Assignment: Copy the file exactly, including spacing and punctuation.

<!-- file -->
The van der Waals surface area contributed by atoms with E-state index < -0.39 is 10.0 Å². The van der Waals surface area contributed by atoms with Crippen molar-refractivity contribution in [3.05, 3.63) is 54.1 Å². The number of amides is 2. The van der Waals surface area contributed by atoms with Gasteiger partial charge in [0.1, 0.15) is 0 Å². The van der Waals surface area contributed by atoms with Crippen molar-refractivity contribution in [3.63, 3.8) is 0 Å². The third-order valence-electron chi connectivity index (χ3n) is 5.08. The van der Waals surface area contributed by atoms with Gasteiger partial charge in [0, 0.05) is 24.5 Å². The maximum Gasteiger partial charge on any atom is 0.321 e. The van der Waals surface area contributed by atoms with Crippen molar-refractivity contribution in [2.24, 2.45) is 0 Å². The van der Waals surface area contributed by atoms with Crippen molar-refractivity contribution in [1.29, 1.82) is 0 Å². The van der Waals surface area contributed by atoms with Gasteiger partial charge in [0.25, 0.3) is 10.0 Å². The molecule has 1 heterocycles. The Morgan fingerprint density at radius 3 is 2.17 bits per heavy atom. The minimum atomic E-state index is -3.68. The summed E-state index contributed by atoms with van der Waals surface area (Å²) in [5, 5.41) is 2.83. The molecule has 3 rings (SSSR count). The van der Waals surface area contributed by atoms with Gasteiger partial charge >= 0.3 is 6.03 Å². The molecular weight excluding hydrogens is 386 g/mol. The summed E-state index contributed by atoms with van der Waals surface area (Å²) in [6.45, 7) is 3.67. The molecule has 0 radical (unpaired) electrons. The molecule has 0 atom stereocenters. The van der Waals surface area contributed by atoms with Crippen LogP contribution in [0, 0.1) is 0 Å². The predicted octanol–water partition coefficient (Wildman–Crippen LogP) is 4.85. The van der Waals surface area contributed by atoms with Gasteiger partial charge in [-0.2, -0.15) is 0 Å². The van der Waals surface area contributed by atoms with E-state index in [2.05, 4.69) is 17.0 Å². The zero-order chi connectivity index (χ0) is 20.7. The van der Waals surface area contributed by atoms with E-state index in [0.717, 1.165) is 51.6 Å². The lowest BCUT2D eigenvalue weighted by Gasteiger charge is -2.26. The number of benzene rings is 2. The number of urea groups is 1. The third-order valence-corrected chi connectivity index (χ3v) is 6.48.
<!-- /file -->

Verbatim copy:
The van der Waals surface area contributed by atoms with E-state index < -0.39 is 10.0 Å². The van der Waals surface area contributed by atoms with Crippen molar-refractivity contribution in [3.05, 3.63) is 54.1 Å². The number of amides is 2. The van der Waals surface area contributed by atoms with Gasteiger partial charge in [0.1, 0.15) is 0 Å². The van der Waals surface area contributed by atoms with Crippen molar-refractivity contribution in [3.63, 3.8) is 0 Å². The third-order valence-electron chi connectivity index (χ3n) is 5.08. The van der Waals surface area contributed by atoms with Gasteiger partial charge in [0, 0.05) is 24.5 Å². The maximum Gasteiger partial charge on any atom is 0.321 e. The van der Waals surface area contributed by atoms with Crippen molar-refractivity contribution in [2.24, 2.45) is 0 Å². The van der Waals surface area contributed by atoms with Crippen molar-refractivity contribution in [1.29, 1.82) is 0 Å². The van der Waals surface area contributed by atoms with Gasteiger partial charge in [0.25, 0.3) is 10.0 Å². The molecule has 1 heterocycles. The Morgan fingerprint density at radius 3 is 2.17 bits per heavy atom. The minimum atomic E-state index is -3.68. The summed E-state index contributed by atoms with van der Waals surface area (Å²) in [5, 5.41) is 2.83. The molecule has 3 rings (SSSR count). The van der Waals surface area contributed by atoms with Gasteiger partial charge >= 0.3 is 6.03 Å². The molecular weight excluding hydrogens is 386 g/mol. The summed E-state index contributed by atoms with van der Waals surface area (Å²) in [6.45, 7) is 3.67. The molecule has 0 radical (unpaired) electrons. The molecule has 0 atom stereocenters. The van der Waals surface area contributed by atoms with Crippen LogP contribution in [0, 0.1) is 0 Å². The predicted octanol–water partition coefficient (Wildman–Crippen LogP) is 4.85. The van der Waals surface area contributed by atoms with Gasteiger partial charge in [-0.2, -0.15) is 0 Å². The van der Waals surface area contributed by atoms with E-state index in [2.05, 4.69) is 17.0 Å². The zero-order chi connectivity index (χ0) is 20.7. The van der Waals surface area contributed by atoms with E-state index in [0.717, 1.165) is 51.6 Å². The lowest BCUT2D eigenvalue weighted by Gasteiger charge is -2.26. The number of benzene rings is 2. The number of urea groups is 1. The third-order valence-corrected chi connectivity index (χ3v) is 6.48.